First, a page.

which is the desired result. Similarly we can consider another three cases.

Then, by Holder's inequality and Remark 10, we obtain

llSllj,«

( N(fci.Ti) Nfe^)

I ( I I I I

fci^eZ \Tieiti Vi = 1 T2ÊÎt2 V2=1

Fl^i ,V i )-Si-1/2+1/P ^Q^ 2 p-1/2+1/p X^* )-1/2^(qM )-1/2

X £ |Dfci Dfc2 (/) (5, i)| (5) (i))P)

( N(fci.Ti) Nfe^)

I ( I I I I 2klSlp2k2S2p

fci^ez \Tieiti vi=1 T2ÊÎt2 v2=1

x([ Äti Ôfc2 (/)(5,i)

(s) (i)

I (2tiSi2^2||DfciDfc2 (/)||p

fci ,fc2ez

<C||/|U

The proof of the case / e F^ goes by the analogous argument to the case that / e but using the vector-valued maximal inequality. Indeed, suppose that / e F^; as in the proof of ¿I4, we have

N(fci,Ti ) N(fc2 ,T2)

/= I I I I I

fci,fc2eZTieiti Vi = 1 T2ÊÎt2 V2=1

where and % are as in (27) and (28), respectively. From [7, 10], we can also similarly obtain the series converges in

the norm of F*,<? and in , fa, , ?2))' with fa < fa < e;

and y < y' < e; for i = 1,2. To show the conclusion, using Fefferman-Stein vector-valued maximal inequality and Remark 10, we have

N(fci.Ti) Nfe^) ,

I I I I I (^1(Qti'Vi P

fci>fc2eZTieiti Vi=1 t2eit2 v2=1

fc2,V^ -S2-1/^ /nfci,V^-1/^nfc2 M-1/2

X^2 (Qp P"'CPQP ) >2^* )

X li|DfciDfc2 (S, ^ ^^ ^(Oxq^i.vi XQ^

I (2fciSi2^2M2 (M1 (DtiD*. (/))))'

fci>fc2ez

I (2fciSi2*^D*. (/))'

fci>fc2ez

< C||/|U.

To prove part (ii), we need the discrete version of the Hardy-Littlewood maximal function estimate on one single factor X, which is an analogue to a result of [9]. Also see [10].

Lemma 13. Suppose that X is a space of homogeneous type as in Definition 1 Let 0 < a < r < >x> and X > r/a. Fix ^, q with e Z and for any x e X

2-(k1-p1)£i X -:-

(1 + 2^ Pl (x,z%-V' ))1-1

2-(k2-^2)£2

X -;-.

(1 + 2^2p2 (X,Z?2'V2))1-2

N(?,t)

Y Y I (1 + min{2\2»}p(x,zïV)y

<c2(^(m( y y k-iv

where z^'v is the center of dyadic cube and C depends only on X, r, a.

We now turn to proof of part (ii). In this part, we denote R = x Q^'V2. Suppose that {Dk,}k gZ for i = 1,2 is as in Lemma 5 and aR is an e-smooth atom. For D^Dk (aR)(x, y), we consider it by four cases. We first estimate the case kt > Pi,k2 > In this case, applying the cancellation conditions of Dki and Dk2,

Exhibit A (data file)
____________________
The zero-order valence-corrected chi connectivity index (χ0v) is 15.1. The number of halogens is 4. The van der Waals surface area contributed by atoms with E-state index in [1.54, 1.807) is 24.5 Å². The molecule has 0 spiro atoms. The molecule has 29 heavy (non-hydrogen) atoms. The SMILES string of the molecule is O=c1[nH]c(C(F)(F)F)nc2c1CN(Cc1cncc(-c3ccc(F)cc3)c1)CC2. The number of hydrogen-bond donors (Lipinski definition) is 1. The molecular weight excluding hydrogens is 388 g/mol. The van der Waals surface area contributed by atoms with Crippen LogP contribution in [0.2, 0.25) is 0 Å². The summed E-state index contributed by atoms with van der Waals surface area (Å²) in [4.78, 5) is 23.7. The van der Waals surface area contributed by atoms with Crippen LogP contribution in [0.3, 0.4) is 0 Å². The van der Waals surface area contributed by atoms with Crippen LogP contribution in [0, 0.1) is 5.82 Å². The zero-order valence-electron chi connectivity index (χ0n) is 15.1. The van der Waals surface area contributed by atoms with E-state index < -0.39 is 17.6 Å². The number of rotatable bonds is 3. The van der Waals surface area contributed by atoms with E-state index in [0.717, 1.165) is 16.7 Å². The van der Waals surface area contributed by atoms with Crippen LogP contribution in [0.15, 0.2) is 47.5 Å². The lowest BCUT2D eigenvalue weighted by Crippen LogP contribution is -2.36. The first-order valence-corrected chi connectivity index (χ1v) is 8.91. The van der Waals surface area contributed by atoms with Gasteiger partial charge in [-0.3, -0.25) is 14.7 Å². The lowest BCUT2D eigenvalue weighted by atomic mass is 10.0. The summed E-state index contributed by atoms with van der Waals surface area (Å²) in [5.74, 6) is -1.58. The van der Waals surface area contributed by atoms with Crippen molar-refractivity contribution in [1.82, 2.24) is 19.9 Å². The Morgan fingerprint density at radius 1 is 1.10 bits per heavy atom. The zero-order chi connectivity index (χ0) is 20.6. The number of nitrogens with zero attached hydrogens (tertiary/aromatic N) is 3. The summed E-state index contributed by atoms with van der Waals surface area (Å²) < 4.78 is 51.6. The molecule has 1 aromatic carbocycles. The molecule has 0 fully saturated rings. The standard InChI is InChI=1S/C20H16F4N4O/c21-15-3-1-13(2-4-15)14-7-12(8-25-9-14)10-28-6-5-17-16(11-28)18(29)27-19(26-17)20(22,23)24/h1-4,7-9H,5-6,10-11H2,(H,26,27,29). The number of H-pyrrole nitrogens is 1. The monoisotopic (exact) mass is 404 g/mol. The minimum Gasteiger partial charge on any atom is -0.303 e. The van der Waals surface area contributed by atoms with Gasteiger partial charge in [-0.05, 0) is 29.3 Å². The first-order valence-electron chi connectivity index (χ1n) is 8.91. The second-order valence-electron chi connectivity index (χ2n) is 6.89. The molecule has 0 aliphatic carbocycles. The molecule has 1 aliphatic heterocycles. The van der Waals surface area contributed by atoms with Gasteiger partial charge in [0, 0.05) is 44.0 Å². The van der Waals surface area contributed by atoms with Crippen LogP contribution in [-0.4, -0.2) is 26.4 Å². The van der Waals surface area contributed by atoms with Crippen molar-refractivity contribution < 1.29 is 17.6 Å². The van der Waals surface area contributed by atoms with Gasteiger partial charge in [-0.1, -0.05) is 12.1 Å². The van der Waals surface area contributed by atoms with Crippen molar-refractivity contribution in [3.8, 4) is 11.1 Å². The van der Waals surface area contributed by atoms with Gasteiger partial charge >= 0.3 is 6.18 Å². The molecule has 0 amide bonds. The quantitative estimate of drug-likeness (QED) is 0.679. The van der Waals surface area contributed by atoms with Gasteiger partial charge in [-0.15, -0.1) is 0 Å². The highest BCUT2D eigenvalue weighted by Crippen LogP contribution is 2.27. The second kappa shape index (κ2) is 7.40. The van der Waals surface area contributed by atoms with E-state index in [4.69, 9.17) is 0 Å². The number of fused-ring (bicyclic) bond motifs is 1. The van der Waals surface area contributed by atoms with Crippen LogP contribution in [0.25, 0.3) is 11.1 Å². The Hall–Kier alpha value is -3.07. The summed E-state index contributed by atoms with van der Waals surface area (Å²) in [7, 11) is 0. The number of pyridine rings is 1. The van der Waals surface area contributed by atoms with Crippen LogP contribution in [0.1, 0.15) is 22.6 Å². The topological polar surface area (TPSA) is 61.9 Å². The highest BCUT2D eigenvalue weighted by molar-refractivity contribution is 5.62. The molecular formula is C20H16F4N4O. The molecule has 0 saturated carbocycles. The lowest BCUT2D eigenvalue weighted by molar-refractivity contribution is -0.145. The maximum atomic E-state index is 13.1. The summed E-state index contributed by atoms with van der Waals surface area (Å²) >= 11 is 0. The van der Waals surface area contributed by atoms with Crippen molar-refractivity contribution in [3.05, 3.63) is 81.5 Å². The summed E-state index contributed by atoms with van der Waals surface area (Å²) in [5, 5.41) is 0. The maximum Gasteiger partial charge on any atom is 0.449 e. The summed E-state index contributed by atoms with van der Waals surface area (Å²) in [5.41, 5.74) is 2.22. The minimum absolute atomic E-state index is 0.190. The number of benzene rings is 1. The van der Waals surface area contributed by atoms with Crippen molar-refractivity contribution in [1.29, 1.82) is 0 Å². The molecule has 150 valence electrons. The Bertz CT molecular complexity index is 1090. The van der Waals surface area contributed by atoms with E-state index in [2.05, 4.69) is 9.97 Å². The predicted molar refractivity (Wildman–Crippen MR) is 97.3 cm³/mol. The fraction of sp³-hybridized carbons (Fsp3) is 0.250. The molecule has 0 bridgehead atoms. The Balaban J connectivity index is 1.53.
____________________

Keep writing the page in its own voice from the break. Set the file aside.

\Dk, Dk2 (aR)(x,y)\

= lf Dki (x,s)Dk2 (y,t)

x [aR (s, t) - aR (x, t) - aR (s, y) + aR (x, y)] x (s) dp2 (t)

y1/2-1 ^(Q??2)

-1/2-62

p1 (s,x)<2C2 P2

{iyj<2CT*2 (2-kj +P1 (x,s)) £l

1+e2 P1(X'S)ei

2 k262

(2-k2 +P2 (t,y)) Xp2(t,yï2d^1 (s)dfo (t)

iC^Q?*1 y1/2-1 )

X 1 ^(s,X)<2C2-^ (s)d^2 (f)

Pi(t,y)<2C2-k2

-1/2-62

(1+2* P1 (x,z?'Vj )r£j

(1+2*2 p2 (y,4f2 )f+2

To estimate the case k1 > ^1,k2 < p2, we only estimate p2(t,zuxf2) < (l/2A)(2-k2 + p2(y,t)), and afterwards we can consider the case p2(t, zU2'V2) > (1/2A)(2-k + p2(y,t)) similarly. In this case, we have

\Dk,Dk2 M (x,y)\

= |f Dh (x,s)[Dk2 (y,t)-Dk2 (y,zUf2)] \ JX, xX 1 2

x [aR (s, t) - aR (x, i)] d^1 (s) d^2 (t)

<CV1(Q^J )-1/2-1 ^(Q'f2 )

X 1 pj(s,x)<2c2-tj (2-k + . ,^+ej P^ZrP )<2C2-f2 (2 1 + P1 (X, S))

P2 (t,<f2 ) V 2-k2

2-k2 +p2 (t,y)J (2-k2 + p2 (t,y))U x p1 (x, s)£j d^1 (s) dp2 (t)

iC^f1 )-1/2-61 fc(Q?'V2)

p1(s,x)<2C2 '

p2(t^2 )<2C2->2 (1+2Ï1 P1 (x,Zrl'Vl ))+£l

2 2k2^2

(1+2k2 p2(y,z>?f2 ))1-2

d^1 (s) dp2 (t)

<CV1(Q^ y1/2-1 ^(Q^2)

X| P1(s,X)<2C2-k1 (s)d^2 (t)

P2(t,zU2V2 )<2C2-^2

2k12-k1e1

(1+2*1 P1 (X,z?-V1 ))1+61

2 2 ^2^2

(1 + 2k2 P2(y,z>i^'V2 ))1+£2

tel.. v=1

<cfi(q^ )-1/2 Pq^2 )

(1+2* ft (*,<V ))1+£1

2-(^2-fc2)(1+e2)

(1+2*2^ (y,<2'V2))

1+e, '